Wednesday, December 19, 2007

Allard Announces Over $100 Million for Colorado Transportation Projects in Omnibus Bill

Washington, D.C. - U.S. Sen. Wayne Allard (R-Colo.), a member of the
Senate Appropriations Subcommittee on Transportation and Housing and
Urban Development, announced today that he has secured over $100 million
for Colorado transportation projects.

"The Omnibus bill includes significant funds for Colorado transportation
projects, including funds to complete the T-REX project and begin
construction on the new West Corridor light rail line," said Allard. "I
am pleased I was able to secure these funds in the conference committee
report, and that they were ultimately in the Omnibus. Additionally,
funds to improve access to the Fitzsimmons campus in Aurora for the
Wadsworth and Highway 128 interchange in Broomfield will make a big
difference to Colorado."

Allard requested the following projects for Colorado:

* $39.2 million for the new West Corridor light rail project line;

* $50.53 million to complete federal funding for the T-REX
* $656,600 for the intersection at I-225 and Colfax Avenue and
17th to improve access to the Fitzsimmons redevelopment project. The
funding will help preliminary engineering and right-of-way acquisition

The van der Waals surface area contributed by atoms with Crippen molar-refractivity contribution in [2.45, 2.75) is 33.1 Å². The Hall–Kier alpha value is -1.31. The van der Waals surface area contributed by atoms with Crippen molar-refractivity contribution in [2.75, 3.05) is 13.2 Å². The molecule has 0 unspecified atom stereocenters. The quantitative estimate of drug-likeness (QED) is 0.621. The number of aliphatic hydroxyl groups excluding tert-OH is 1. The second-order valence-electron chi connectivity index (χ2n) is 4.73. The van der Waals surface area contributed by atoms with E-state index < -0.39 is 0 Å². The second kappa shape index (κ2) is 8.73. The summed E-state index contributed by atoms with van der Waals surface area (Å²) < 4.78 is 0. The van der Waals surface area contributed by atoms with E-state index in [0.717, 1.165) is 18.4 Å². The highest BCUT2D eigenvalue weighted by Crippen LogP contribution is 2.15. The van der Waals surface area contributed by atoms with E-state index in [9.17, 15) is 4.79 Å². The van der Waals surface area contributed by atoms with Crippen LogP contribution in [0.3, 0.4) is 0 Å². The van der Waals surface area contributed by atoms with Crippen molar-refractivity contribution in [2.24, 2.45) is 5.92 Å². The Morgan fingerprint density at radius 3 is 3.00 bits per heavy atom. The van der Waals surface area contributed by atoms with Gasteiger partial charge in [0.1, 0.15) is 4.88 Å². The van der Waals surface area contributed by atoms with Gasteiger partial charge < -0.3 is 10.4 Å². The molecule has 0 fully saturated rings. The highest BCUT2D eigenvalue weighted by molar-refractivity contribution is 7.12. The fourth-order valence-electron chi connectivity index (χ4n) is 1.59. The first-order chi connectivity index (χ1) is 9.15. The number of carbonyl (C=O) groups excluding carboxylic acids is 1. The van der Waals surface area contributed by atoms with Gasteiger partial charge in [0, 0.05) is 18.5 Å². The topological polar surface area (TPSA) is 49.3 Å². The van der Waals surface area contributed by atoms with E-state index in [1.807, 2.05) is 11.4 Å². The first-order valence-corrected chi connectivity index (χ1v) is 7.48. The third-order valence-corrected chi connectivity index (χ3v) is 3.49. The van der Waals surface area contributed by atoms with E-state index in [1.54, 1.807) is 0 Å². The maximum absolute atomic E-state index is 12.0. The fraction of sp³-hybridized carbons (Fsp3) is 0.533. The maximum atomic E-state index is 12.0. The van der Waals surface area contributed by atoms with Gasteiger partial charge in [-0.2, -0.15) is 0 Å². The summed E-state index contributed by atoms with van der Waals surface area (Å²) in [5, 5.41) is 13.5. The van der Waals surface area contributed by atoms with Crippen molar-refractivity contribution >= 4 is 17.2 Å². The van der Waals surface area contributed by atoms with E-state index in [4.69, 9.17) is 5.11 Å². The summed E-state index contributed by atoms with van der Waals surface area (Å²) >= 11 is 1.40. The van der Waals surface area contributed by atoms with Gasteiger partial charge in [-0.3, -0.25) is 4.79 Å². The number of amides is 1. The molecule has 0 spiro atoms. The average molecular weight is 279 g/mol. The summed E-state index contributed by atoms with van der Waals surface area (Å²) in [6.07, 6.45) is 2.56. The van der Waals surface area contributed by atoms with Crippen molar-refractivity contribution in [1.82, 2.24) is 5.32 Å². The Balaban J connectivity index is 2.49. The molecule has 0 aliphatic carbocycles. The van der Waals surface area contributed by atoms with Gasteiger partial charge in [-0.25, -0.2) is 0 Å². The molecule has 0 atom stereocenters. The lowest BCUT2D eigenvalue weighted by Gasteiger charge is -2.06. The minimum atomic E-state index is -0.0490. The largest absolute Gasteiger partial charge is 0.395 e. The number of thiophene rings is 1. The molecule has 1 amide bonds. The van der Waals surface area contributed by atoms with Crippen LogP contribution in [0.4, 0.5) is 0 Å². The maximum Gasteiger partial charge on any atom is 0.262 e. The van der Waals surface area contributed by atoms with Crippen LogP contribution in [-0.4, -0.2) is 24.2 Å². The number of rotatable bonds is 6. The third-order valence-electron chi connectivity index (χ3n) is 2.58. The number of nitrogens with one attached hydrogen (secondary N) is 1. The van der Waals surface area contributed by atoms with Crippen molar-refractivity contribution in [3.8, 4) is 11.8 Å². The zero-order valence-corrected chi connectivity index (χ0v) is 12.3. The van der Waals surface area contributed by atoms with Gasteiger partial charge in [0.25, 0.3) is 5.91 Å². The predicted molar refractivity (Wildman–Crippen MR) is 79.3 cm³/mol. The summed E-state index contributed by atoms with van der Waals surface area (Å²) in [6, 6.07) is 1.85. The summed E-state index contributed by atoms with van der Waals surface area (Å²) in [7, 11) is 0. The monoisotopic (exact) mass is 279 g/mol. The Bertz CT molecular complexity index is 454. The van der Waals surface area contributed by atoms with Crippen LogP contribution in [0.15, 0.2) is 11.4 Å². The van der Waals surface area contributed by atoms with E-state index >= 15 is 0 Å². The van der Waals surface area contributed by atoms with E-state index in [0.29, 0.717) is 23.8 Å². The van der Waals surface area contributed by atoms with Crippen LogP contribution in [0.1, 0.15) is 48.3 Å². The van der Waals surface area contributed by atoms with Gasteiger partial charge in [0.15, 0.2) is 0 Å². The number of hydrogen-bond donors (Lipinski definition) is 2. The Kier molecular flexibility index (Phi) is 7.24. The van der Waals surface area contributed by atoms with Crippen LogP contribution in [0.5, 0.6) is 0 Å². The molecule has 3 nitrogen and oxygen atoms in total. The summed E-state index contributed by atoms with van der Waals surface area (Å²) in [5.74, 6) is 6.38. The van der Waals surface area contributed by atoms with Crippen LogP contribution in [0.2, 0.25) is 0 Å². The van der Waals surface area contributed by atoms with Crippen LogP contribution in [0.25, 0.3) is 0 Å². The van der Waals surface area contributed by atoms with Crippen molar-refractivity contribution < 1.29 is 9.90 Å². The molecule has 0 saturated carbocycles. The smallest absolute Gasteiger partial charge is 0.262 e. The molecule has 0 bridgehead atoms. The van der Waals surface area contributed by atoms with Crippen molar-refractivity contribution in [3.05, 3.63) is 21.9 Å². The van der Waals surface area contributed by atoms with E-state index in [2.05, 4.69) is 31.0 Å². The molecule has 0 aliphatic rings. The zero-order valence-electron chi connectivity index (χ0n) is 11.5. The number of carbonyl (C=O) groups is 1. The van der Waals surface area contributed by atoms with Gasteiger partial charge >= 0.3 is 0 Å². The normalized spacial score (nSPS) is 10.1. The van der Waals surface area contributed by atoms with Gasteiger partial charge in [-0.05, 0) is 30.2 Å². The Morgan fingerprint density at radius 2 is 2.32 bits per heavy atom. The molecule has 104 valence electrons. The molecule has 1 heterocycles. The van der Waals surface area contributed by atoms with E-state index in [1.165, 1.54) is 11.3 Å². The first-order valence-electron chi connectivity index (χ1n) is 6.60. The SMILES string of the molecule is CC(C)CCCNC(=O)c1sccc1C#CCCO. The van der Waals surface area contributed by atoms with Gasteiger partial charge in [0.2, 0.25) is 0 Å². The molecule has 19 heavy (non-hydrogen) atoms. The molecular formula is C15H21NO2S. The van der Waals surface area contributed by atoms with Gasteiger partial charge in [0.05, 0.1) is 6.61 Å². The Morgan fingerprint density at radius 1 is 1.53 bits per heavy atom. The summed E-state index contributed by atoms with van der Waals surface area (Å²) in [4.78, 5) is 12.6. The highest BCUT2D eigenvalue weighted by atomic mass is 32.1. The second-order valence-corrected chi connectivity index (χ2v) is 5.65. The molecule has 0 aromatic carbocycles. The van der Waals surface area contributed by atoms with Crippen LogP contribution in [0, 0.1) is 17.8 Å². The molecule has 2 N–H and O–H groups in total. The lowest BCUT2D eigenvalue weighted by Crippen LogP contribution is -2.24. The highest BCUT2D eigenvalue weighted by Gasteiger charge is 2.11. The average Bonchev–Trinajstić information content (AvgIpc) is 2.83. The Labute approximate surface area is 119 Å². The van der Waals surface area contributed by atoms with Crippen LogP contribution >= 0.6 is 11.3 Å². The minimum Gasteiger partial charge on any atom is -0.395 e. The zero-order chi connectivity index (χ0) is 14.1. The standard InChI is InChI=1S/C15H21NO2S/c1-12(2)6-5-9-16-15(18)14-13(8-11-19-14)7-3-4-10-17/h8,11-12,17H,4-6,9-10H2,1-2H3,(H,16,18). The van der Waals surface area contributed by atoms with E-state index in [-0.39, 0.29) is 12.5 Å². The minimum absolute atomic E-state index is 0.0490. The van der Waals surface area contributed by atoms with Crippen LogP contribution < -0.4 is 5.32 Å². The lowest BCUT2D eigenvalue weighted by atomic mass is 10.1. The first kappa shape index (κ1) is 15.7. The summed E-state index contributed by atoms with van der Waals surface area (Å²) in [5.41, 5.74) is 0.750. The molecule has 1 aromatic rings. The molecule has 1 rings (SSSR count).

to assist the interchange construction;
* $588,000 for the Wadsworth & state Highway 128 interchange in
Broomfield, Colorado to relieve peak hour congestion along 120th Avenue,
state Highway 128 and the interchange at US 36.
* $500,000 for the I-70 interchange at the Stapleton
* $3.52 million for the Colorado Transit Coalition;
* $1 million SH 150 (160 to great sand dunes)
* $2.26 million for Fort Carson Gate 20 near I-25 at state Highway
* $1.34 million for US 287 at Lamar (Ports to Plains)
* $490,000 SH 13 WY line south
* $980,000 for US 491 in Montezuma County

Allard opposed the final version of the Omnibus Appropriations bill due
to a controversial measure that prohibited the promulgation of oil shale
development regulations for the Western Slope, which could result in the
millions of dollars being lost for Colorado's rural communities and
school districts.

The final version of the bill now headed to the President to be signed
into law.